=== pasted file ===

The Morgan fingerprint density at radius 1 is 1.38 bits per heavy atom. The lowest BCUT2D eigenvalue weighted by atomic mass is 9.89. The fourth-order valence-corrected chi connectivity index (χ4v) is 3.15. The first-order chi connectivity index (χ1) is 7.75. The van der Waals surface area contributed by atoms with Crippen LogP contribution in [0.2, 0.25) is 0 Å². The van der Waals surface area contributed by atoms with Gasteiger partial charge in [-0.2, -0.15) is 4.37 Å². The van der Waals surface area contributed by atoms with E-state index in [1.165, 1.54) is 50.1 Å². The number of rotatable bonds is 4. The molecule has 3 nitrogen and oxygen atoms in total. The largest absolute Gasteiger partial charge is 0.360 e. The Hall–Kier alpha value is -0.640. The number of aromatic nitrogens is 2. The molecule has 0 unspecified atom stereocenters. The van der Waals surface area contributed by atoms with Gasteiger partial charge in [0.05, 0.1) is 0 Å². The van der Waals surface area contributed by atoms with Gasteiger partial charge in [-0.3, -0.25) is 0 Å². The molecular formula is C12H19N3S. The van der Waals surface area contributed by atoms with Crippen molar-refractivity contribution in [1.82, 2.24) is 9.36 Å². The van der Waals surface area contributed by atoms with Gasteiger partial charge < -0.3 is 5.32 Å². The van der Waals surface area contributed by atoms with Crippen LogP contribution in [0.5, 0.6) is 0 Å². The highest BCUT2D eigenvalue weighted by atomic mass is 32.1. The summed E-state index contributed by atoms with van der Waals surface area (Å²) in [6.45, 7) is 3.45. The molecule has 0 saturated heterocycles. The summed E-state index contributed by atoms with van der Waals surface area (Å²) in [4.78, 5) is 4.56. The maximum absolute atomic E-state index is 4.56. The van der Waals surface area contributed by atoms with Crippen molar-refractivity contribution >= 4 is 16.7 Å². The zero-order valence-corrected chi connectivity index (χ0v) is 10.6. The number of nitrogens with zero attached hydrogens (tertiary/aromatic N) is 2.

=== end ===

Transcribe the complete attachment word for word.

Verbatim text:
The Morgan fingerprint density at radius 1 is 1.38 bits per heavy atom. The lowest BCUT2D eigenvalue weighted by atomic mass is 9.89. The fourth-order valence-corrected chi connectivity index (χ4v) is 3.15. The first-order chi connectivity index (χ1) is 7.75. The van der Waals surface area contributed by atoms with Crippen LogP contribution in [0.2, 0.25) is 0 Å². The van der Waals surface area contributed by atoms with Gasteiger partial charge in [-0.2, -0.15) is 4.37 Å². The van der Waals surface area contributed by atoms with E-state index in [1.165, 1.54) is 50.1 Å². The number of rotatable bonds is 4. The molecule has 3 nitrogen and oxygen atoms in total. The largest absolute Gasteiger partial charge is 0.360 e. The Hall–Kier alpha value is -0.640. The number of aromatic nitrogens is 2. The molecule has 0 unspecified atom stereocenters. The van der Waals surface area contributed by atoms with Gasteiger partial charge in [0.05, 0.1) is 0 Å². The van der Waals surface area contributed by atoms with Gasteiger partial charge in [-0.3, -0.25) is 0 Å². The molecular formula is C12H19N3S. The van der Waals surface area contributed by atoms with Crippen molar-refractivity contribution in [1.82, 2.24) is 9.36 Å². The van der Waals surface area contributed by atoms with Gasteiger partial charge < -0.3 is 5.32 Å². The van der Waals surface area contributed by atoms with Crippen LogP contribution in [0.5, 0.6) is 0 Å². The highest BCUT2D eigenvalue weighted by atomic mass is 32.1. The summed E-state index contributed by atoms with van der Waals surface area (Å²) in [6.45, 7) is 3.45. The molecule has 0 saturated heterocycles. The summed E-state index contributed by atoms with van der Waals surface area (Å²) in [4.78, 5) is 4.56. The maximum absolute atomic E-state index is 4.56. The van der Waals surface area contributed by atoms with Crippen molar-refractivity contribution >= 4 is 16.7 Å². The zero-order valence-corrected chi connectivity index (χ0v) is 10.6. The number of nitrogens with zero attached hydrogens (tertiary/aromatic N) is 2.